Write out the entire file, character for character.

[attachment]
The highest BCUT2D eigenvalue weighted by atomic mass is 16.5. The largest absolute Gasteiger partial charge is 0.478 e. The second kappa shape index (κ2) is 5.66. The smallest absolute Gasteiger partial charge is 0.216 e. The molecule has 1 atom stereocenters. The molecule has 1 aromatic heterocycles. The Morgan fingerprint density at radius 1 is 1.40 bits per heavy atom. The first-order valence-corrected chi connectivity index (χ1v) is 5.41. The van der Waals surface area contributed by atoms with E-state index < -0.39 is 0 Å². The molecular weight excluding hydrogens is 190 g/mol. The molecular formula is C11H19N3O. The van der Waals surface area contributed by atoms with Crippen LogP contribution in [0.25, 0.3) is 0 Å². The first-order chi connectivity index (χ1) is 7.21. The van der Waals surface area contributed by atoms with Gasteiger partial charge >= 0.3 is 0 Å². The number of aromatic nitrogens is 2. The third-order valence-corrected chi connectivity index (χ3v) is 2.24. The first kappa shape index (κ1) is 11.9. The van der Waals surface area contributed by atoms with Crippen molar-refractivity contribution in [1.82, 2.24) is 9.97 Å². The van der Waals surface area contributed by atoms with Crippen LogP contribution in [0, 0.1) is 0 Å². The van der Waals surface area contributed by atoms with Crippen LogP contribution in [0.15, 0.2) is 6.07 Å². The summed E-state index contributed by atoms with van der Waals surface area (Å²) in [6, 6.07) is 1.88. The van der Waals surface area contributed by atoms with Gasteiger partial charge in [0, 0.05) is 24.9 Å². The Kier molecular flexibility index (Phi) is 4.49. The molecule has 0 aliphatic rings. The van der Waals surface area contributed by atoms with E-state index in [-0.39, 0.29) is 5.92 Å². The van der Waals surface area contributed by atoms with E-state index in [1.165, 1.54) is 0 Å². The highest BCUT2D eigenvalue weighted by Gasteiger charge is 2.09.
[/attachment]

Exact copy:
The highest BCUT2D eigenvalue weighted by atomic mass is 16.5. The largest absolute Gasteiger partial charge is 0.478 e. The second kappa shape index (κ2) is 5.66. The smallest absolute Gasteiger partial charge is 0.216 e. The molecule has 1 atom stereocenters. The molecule has 1 aromatic heterocycles. The Morgan fingerprint density at radius 1 is 1.40 bits per heavy atom. The first-order valence-corrected chi connectivity index (χ1v) is 5.41. The van der Waals surface area contributed by atoms with E-state index < -0.39 is 0 Å². The molecular weight excluding hydrogens is 190 g/mol. The molecular formula is C11H19N3O. The van der Waals surface area contributed by atoms with Crippen LogP contribution in [0.25, 0.3) is 0 Å². The first-order chi connectivity index (χ1) is 7.21. The van der Waals surface area contributed by atoms with Gasteiger partial charge >= 0.3 is 0 Å². The number of aromatic nitrogens is 2. The third-order valence-corrected chi connectivity index (χ3v) is 2.24. The first kappa shape index (κ1) is 11.9. The van der Waals surface area contributed by atoms with Crippen molar-refractivity contribution in [1.82, 2.24) is 9.97 Å². The van der Waals surface area contributed by atoms with Crippen LogP contribution in [0, 0.1) is 0 Å². The van der Waals surface area contributed by atoms with Crippen LogP contribution in [0.15, 0.2) is 6.07 Å². The summed E-state index contributed by atoms with van der Waals surface area (Å²) in [6, 6.07) is 1.88. The van der Waals surface area contributed by atoms with Gasteiger partial charge in [0, 0.05) is 24.9 Å². The Kier molecular flexibility index (Phi) is 4.49. The molecule has 0 aliphatic rings. The van der Waals surface area contributed by atoms with E-state index in [-0.39, 0.29) is 5.92 Å². The van der Waals surface area contributed by atoms with E-state index in [1.165, 1.54) is 0 Å². The highest BCUT2D eigenvalue weighted by Gasteiger charge is 2.09.